Seasonal Factors Drive Pork Prices in the Near Term - Pork Checkoff

Seasonal Factors Drive Pork Prices in the Near Term

November 22, 2021

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• Hog slaughter last week reached 2.635 million head, the highest weekly slaughter since early March. Hog carcass weights have also increased by almost five pounds in the last six weeks, adding to supply availability in the spot market.

• The seasonal increase in supply comes at a time when pork processors are looking to give their workers time off for the holidays. Processing items, such as hams and bellies, have seen significant downward price pressure due to this.

• Pork loin prices have also trended lower as retailers fill the meat case with holiday items. Loins and pork shoulder remain above year ago levels but price performance varies greatly depending on the amount of labor needed to trim/bone a specific cut.

• Pork export sales to China remain limited but shipments to Mexico have helped offset the demand loss, making Mexico by far the largest pork export destination.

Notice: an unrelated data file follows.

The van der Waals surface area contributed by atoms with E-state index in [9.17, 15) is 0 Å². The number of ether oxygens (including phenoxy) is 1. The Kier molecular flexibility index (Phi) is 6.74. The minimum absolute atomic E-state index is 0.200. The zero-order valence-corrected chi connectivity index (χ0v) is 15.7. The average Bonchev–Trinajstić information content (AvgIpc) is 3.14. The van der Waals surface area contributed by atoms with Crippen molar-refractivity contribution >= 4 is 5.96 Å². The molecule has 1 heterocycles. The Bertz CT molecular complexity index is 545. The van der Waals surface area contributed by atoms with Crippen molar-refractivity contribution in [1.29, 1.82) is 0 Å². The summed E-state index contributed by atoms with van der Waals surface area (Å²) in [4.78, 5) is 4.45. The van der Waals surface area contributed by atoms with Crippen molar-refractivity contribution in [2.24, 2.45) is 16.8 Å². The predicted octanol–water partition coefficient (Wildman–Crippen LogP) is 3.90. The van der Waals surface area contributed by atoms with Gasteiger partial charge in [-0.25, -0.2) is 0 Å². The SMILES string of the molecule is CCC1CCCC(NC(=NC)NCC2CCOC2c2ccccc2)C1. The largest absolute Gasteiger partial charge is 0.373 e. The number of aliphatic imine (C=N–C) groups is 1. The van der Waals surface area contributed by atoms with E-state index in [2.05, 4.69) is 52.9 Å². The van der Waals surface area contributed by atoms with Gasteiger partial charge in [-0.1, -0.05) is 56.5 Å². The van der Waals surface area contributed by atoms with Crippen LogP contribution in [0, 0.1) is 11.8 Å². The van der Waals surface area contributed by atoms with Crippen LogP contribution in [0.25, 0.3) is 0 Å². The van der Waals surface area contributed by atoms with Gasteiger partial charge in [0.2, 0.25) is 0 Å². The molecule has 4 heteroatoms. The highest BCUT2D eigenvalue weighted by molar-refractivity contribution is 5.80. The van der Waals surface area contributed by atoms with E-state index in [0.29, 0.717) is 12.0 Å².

Pork Cutout Declines as Supply Availability Seasonally Increases and Holidays Cause Scheduling Issues at Pork Processing Plants

The pork cutout on Friday was quoted at $89.92/cwt, down almost $5/cwt compared to the previous Friday. Lower prices for loins, picnics and bellies contributed the most to this decline.

The decline in the value of pork bellies had the biggest impact given the sheer drop in value and also because this has been the highest value primal. On November 12, the belly primal value was quoted at $152/cwt, with the rib primal being the second most valuable primal at $133/cwt. However, by last Friday, the belly primal had dropped almost $30/cwt or 19.4%.

Since late September, the pork belly primal is down 41%, accounting for about half of the drop in the value of the pork cutout since that period. While these price declines may have come as a surprise considering all the talk of escalating retail price inflation, current price levels are actually very much in line with the downward trend in pork wholesale prices since early October.